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Accident like the Fukushima unlikely in a country with effective nuclear regulation: Literature review and proposed guidelines


  • Wang, Qiang
  • Chen, Xi
  • Yi-chong, Xu


The reports from the International Atomic Energy Agency (IAEA) and the Japanese Nuclear and Industrial Safety Agency (NISA) have confirmed that the Fukushima Daiichi nuclear power plant (NPP) survived the initial earthquake impacts, but fell victim to the following tsunami. The 14-m tsunami well exceeded the maximum safety design of 5.7m. It damaged the pumps, cut off the external power supplies to cool the reactors and spent fuel pool, and directly contributed to the three core meltdowns at the Fukushima Daiichi NPP. These official reports, academic papers, and breaking news also show that five warnings of tsunamis at the Fukushima Daiichi NPP had been ignored by the nuclear operator and regulators since 2000. This article argues that not the natural disaster, but the regulatory failures contributed to the worst nuclear accident since Chernobyl. It explains how the cozy relationship between the government, regulators and nuclear operators, the combined role of NISA as an industry promoter and regulator, and the revolving door between bureaucrats and industries had long undermined the capacity of NISA as a watchdog for nuclear safety. It concludes that upgrading and strengthening a nuclear regulatory system is not optional but imperative to prevent the next core meltdown. Three key recommendations are offered for upgrading nuclear safety regulation.

Suggested Citation

  • Wang, Qiang & Chen, Xi & Yi-chong, Xu, 2013. "Accident like the Fukushima unlikely in a country with effective nuclear regulation: Literature review and proposed guidelines," Renewable and Sustainable Energy Reviews, Elsevier, vol. 17(C), pages 126-146.
  • Handle: RePEc:eee:rensus:v:17:y:2013:i:c:p:126-146
    DOI: 10.1016/j.rser.2012.09.012

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    References listed on IDEAS

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    Cited by:

    1. Goebel, Jan & Krekel, Christian & Tiefenbach, Tim & Ziebarth, Nicolas R., 2013. "Natural Disaster, Policy Action, and Mental Well-Being: The Case of Fukushima," IZA Discussion Papers 7691, Institute for the Study of Labor (IZA).
    2. Jan Goebel & Christian Krekel & Tim Tiefenbach & Nicholas R. Ziebarth, 2014. "Natural Disaster, Environmental Concerns, Well-Being and Policy Action," CINCH Working Paper Series 1405, Universitaet Duisburg-Essen, Competent in Competition and Health.
    3. Lam, J. & Cheung, L. & Han, Y. & Wang, S., 2018. "China’s Response to Nuclear Safety Post-Fukushima: Genuine or Rhetoric?," Cambridge Working Papers in Economics 1866, Faculty of Economics, University of Cambridge.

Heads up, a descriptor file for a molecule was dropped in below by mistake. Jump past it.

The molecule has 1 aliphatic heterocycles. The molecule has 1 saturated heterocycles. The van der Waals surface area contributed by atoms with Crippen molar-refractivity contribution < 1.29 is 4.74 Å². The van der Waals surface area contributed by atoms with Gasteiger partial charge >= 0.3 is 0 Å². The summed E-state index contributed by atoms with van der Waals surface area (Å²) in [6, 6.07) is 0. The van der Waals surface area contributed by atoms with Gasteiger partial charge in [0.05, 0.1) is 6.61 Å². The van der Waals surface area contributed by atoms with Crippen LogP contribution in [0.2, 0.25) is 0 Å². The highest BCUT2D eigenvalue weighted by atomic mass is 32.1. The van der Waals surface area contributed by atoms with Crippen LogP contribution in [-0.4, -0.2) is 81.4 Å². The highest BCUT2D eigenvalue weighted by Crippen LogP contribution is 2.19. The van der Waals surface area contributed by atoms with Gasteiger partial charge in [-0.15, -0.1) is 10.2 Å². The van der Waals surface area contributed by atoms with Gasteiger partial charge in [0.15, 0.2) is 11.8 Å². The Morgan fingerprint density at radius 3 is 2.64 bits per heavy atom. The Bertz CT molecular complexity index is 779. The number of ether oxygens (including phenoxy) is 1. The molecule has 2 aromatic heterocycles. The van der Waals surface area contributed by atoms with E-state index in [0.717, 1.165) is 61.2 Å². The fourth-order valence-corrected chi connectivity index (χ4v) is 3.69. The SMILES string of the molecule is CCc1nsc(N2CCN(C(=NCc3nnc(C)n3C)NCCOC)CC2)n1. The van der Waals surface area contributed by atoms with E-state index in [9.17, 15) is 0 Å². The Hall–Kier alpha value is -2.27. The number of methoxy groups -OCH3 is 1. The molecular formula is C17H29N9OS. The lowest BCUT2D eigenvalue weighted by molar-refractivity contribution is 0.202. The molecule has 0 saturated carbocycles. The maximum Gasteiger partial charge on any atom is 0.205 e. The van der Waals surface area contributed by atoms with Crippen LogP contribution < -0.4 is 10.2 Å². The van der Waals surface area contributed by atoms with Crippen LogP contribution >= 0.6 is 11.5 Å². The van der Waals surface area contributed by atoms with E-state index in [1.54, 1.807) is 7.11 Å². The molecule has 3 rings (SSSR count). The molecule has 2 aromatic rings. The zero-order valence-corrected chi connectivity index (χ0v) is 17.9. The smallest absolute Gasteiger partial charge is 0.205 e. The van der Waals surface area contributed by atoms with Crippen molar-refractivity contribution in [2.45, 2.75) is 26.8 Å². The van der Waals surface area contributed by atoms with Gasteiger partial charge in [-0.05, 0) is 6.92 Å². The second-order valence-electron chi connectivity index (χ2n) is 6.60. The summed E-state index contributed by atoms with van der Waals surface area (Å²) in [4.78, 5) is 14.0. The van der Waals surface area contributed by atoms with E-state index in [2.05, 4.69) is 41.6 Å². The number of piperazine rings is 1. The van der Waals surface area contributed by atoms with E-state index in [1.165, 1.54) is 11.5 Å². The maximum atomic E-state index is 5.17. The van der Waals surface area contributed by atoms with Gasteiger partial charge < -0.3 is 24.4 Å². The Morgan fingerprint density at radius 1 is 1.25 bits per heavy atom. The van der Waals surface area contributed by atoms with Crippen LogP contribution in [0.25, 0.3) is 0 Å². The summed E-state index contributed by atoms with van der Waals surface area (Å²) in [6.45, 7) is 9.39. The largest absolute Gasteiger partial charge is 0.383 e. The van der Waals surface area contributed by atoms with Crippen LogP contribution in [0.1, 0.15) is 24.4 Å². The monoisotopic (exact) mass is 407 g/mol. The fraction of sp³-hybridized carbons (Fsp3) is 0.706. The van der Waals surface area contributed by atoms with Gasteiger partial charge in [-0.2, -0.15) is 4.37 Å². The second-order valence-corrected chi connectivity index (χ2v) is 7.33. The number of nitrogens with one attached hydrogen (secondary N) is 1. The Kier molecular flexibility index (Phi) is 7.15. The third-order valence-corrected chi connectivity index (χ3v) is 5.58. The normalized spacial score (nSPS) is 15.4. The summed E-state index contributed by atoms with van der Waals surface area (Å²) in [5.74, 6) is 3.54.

4. repec:eee:rensus:v:90:y:2018:i:c:p:90-96 is not listed on IDEAS
    5. Contu, Davide & Strazzera, Elisabetta & Mourato, Susana, 2016. "Modeling individual preferences for energy sources: The case of IV generation nuclear energy in Italy," Ecological Economics, Elsevier, vol. 127(C), pages 37-58.
    6. repec:gam:jsusta:v:11:y:2019:i:1:p:290-:d:195837 is not listed on IDEAS
    7. Qiang Wang & Rongrong Li & Rui Jiang, 2016. "Decoupling and Decomposition Analysis of Carbon Emissions from Industry: A Case Study from China," Sustainability, MDPI, Open Access Journal, vol. 8(10), pages 1-17, October.
    8. repec:gam:jsusta:v:10:y:2018:i:9:p:3034-:d:165923 is not listed on IDEAS
    9. Liu, Dehai & Xiao, Xingzhi & Li, Hongyi & Wang, Weiguo, 2015. "Historical evolution and benefit–cost explanation of periodical fluctuation in coal mine safety supervision: An evolutionary game analysis framework," European Journal of Operational Research, Elsevier, vol. 243(3), pages 974-984.
    10. Wang, Qiang & Jha, Awadhesh N. & Chen, Xi & Dong, Jie-fang & Wang, Xing-min, 2015. "The future of nuclear safety: vital role of geoscientists?," Renewable and Sustainable Energy Reviews, Elsevier, vol. 43(C), pages 239-243.
    11. Jan Goebel & Christian Krekel & Tim Tiefenbach & Nicolas Ziebarth, 2015. "How natural disasters can affect environmental concerns, risk aversion, and even politics: evidence from Fukushima and three European countries," Journal of Population Economics, Springer;European Society for Population Economics, vol. 28(4), pages 1137-1180, October.
    12. Hong, Sanghyun & Bradshaw, Corey J.A. & Brook, Barry W., 2015. "Global zero-carbon energy pathways using viable mixes of nuclear and renewables," Applied Energy, Elsevier, vol. 143(C), pages 451-459.
    13. Tzu-Husan Lin & Der-Cherng Liaw, 2015. "Development of an intelligent disaster information-integrated platform for radiation monitoring," Natural Hazards: Journal of the International Society for the Prevention and Mitigation of Natural Hazards, Springer;International Society for the Prevention and Mitigation of Natural Hazards, vol. 76(3), pages 1711-1725, April.
    14. repec:gam:jsusta:v:11:y:2019:i:2:p:334-:d:196701 is not listed on IDEAS
    15. Yuan, Xueliang & Wang, Xujiang & Zuo, Jian, 2013. "Renewable energy in buildings in China—A review," Renewable and Sustainable Energy Reviews, Elsevier, vol. 24(C), pages 1-8.
    16. Wang, Qiang & Chen, Xi & Jha, Awadhesh N. & Rogers, Howard, 2014. "Natural gas from shale formation – The evolution, evidences and challenges of shale gas revolution in United States," Renewable and Sustainable Energy Reviews, Elsevier, vol. 30(C), pages 1-28.


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